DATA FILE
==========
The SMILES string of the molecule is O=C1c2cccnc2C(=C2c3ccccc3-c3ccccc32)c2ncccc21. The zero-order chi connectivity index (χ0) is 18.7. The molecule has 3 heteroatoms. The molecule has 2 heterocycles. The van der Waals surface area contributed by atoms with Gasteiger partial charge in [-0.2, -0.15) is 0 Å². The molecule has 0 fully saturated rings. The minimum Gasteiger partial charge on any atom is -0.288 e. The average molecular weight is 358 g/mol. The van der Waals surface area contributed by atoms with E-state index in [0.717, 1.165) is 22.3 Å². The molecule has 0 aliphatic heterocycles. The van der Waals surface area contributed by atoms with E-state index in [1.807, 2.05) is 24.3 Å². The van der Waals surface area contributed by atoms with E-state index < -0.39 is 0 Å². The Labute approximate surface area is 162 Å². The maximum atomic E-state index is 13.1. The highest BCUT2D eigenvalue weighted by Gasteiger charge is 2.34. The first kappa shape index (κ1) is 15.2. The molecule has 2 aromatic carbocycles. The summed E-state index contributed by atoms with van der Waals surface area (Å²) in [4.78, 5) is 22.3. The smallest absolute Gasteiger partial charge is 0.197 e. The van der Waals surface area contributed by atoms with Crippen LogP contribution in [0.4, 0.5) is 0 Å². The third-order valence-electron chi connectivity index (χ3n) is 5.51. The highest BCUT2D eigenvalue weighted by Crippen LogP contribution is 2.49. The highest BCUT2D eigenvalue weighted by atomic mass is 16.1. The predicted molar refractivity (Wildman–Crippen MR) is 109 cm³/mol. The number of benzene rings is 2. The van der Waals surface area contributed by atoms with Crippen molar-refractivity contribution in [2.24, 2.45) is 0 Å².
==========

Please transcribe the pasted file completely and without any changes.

The SMILES string of the molecule is O=C1c2cccnc2C(=C2c3ccccc3-c3ccccc32)c2ncccc21. The zero-order chi connectivity index (χ0) is 18.7. The molecule has 3 heteroatoms. The molecule has 2 heterocycles. The van der Waals surface area contributed by atoms with Gasteiger partial charge in [-0.2, -0.15) is 0 Å². The molecule has 0 fully saturated rings. The minimum Gasteiger partial charge on any atom is -0.288 e. The average molecular weight is 358 g/mol. The van der Waals surface area contributed by atoms with E-state index in [0.717, 1.165) is 22.3 Å². The molecule has 0 aliphatic heterocycles. The van der Waals surface area contributed by atoms with E-state index in [1.807, 2.05) is 24.3 Å². The van der Waals surface area contributed by atoms with E-state index < -0.39 is 0 Å². The Labute approximate surface area is 162 Å². The maximum atomic E-state index is 13.1. The highest BCUT2D eigenvalue weighted by Gasteiger charge is 2.34. The first kappa shape index (κ1) is 15.2. The molecule has 2 aromatic carbocycles. The summed E-state index contributed by atoms with van der Waals surface area (Å²) in [4.78, 5) is 22.3. The smallest absolute Gasteiger partial charge is 0.197 e. The van der Waals surface area contributed by atoms with Crippen LogP contribution in [0.4, 0.5) is 0 Å². The third-order valence-electron chi connectivity index (χ3n) is 5.51. The highest BCUT2D eigenvalue weighted by Crippen LogP contribution is 2.49. The highest BCUT2D eigenvalue weighted by atomic mass is 16.1. The predicted molar refractivity (Wildman–Crippen MR) is 109 cm³/mol. The number of benzene rings is 2. The van der Waals surface area contributed by atoms with Crippen molar-refractivity contribution in [2.24, 2.45) is 0 Å².